Jun 10, 2016

Reflection: Changemakers, Japan, and Impact.

I first heard about ChangemakerXchange from Caroline (Ashoka UK staff). As soon as I read her email--telling about their event which would be firstly held in Asia, I checked the website and looked at the list of the people within the network. It didn't take long to find some familiar names whose works I admire, including my favorite gangster, Christian, that makes sense (pun is intended).

Though I had some questions about what kind of output would be expected, how I should (and whether I could) contribute to the group, yet just the idea of spending time with a group of individuals who also run social ventures to offer solutions for problems in their parts of the world thrilled me. Furthermore, the fact that the program would take place in Japan was another good reason to take some days off and be away from everyone and everything (both literally and figuratively).


Defining "Changemakers"!

I'm a firm believer that people is always the key. I think Matthias' comment was spot on, that the success of the program would be made of three key components--time, space, and people.

Tsuwano, where we spent the first three days.
Photo credit: ChangemakerXchange
The entrance of the temple at Tsuwano, where we had the Open Space session.
Photo credit: ChangemakerXchange
The pond (full of Koi fish) in front of the Community Center at Tsuwano.
Photo credit: ChangemakerXchange

The six precious days being detached from the routines, the beautiful and scenic views and the super fresh air of Tsuwano, I think they were all terrific. But I don't think they would mean much, at least for me, without the interaction among the people during the program.

And before I describe further about what I loved about the group, let me first share few things that I used to have in mind.

You see, the more you hear the word like "Changemaker", chances are the more you question what kind of person this Changemaker really is and what kind of traits and/or characteristic s/he should have. Sometimes I also question if I actually fit to be put in a group of Changemakers. And some other times I simply take the phrase literally and end up having doubt whether the work I do at Wangsa Jelita will ever make a significant change for this world.

It was by being around this group I found the answer to those questions.

A classic group photo after the Open Space session.
Photo credit: ChangemakerXchange
Changemakers roar!
Photo credit: ChangemakerXchange

Within the people I met during the program, I noticed all colors of the spectrum--from a high school student from Youth Venture whose project just started in few months (and yet managed to inspire others to copy their work), to my dear Ha Lam (a mother of three, mind you) whose venture has operated in 98 countries. Each and every one of them imbued me with a lot of optimism, and I suppose it is impossible not to clearly see how putting them together in a group can actually further amplify their abilities, making them greater than the sum of their parts, which eventually make a significant change for the better world.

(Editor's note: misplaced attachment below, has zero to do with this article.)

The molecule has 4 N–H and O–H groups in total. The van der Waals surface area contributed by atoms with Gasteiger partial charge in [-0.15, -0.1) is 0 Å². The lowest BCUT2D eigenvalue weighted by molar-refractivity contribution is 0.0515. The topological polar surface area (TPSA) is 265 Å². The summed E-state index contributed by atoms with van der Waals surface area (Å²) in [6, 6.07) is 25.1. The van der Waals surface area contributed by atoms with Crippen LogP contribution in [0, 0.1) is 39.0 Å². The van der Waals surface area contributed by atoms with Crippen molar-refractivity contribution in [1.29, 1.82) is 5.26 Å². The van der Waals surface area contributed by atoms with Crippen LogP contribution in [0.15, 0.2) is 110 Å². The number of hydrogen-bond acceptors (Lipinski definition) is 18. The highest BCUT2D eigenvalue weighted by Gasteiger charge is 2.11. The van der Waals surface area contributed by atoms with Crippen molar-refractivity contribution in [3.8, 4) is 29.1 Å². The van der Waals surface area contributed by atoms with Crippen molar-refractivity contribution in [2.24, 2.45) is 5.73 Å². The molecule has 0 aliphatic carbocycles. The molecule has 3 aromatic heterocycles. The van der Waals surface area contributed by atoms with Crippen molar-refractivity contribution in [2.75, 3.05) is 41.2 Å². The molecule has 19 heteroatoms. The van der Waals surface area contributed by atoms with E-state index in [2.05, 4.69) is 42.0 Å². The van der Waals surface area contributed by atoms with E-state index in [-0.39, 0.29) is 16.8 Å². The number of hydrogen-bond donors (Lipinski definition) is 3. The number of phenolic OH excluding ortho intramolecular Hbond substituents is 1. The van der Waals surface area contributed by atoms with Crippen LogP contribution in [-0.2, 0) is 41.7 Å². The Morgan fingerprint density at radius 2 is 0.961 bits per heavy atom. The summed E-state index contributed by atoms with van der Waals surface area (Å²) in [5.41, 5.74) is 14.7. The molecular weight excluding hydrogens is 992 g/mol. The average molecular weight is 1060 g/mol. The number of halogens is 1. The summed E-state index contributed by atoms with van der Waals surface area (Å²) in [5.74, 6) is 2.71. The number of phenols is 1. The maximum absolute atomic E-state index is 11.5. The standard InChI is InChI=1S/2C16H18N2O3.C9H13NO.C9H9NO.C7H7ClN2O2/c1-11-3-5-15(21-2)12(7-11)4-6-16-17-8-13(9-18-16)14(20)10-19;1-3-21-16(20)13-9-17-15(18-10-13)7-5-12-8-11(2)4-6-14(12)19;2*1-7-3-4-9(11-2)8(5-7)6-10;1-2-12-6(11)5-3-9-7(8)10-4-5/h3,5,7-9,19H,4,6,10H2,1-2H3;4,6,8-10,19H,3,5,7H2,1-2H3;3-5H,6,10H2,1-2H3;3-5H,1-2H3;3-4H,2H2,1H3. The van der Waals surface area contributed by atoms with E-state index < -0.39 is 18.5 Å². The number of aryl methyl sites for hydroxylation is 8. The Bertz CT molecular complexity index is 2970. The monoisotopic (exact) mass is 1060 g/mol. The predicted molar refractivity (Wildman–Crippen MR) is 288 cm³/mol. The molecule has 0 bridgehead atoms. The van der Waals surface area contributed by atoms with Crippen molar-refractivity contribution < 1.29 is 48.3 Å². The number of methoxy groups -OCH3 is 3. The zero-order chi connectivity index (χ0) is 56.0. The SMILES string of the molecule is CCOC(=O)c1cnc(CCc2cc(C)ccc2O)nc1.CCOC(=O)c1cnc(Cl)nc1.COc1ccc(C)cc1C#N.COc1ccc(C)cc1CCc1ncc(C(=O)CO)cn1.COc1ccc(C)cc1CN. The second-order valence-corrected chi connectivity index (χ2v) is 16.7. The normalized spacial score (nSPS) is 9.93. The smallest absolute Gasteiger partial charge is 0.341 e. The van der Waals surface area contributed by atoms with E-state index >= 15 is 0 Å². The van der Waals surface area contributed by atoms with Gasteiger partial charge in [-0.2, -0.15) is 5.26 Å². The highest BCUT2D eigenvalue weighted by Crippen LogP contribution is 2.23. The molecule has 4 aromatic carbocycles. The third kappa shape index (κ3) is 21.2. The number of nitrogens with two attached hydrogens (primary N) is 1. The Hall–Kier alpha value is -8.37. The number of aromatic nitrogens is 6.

Before the Open Space session.
Photo credit: ChangemakerXchange
Before sharing session with Youth Venture.
Photo credit: ChangemakerXchange

The other reason why I loved the people was a lot more personal. And I think Amy put it very well, that this group somehow was able to remind myself about what really matters in life. Some did it by sharing their stories, some others by showing their emotions. (I think it is amazing how one's vulnerability begets others' and bring them closer.)

Last afternoon at the Community center, before heading to Hiroshima.
Photo credit: ChangemakerXchange
One fun night at Tsuwano, "ayyyyyeekk!"
Photo credit: ChangemakerXchange

Not to mention, there were several tips I got from the group too; some practical business do's and don't's (including Snapchat 101, for sure), some great book recommendations, and even some new ice breaking techniques (note to self: never wear toe socks or any kind of socks that appeal to the eyes).

Gee is biji-biji-ing, sharing the importance of sharing!
Photo credit: ChangemakerXchange
Ha's session on Growth.
Photo credit: ChangemakerXchange
One of the bouncy icebreakers.
Photo credit: ChangemakerXchange

Wrapping up the third day (the Open Space day) we did a quick summary of how the session was. I remember Jiezhen responded, "so much knowledge in this group!" Boy, she was right.

And yet to add to that point, I'd like to say, "there's just so much compassion too."


Hiroshima and the perspective(s).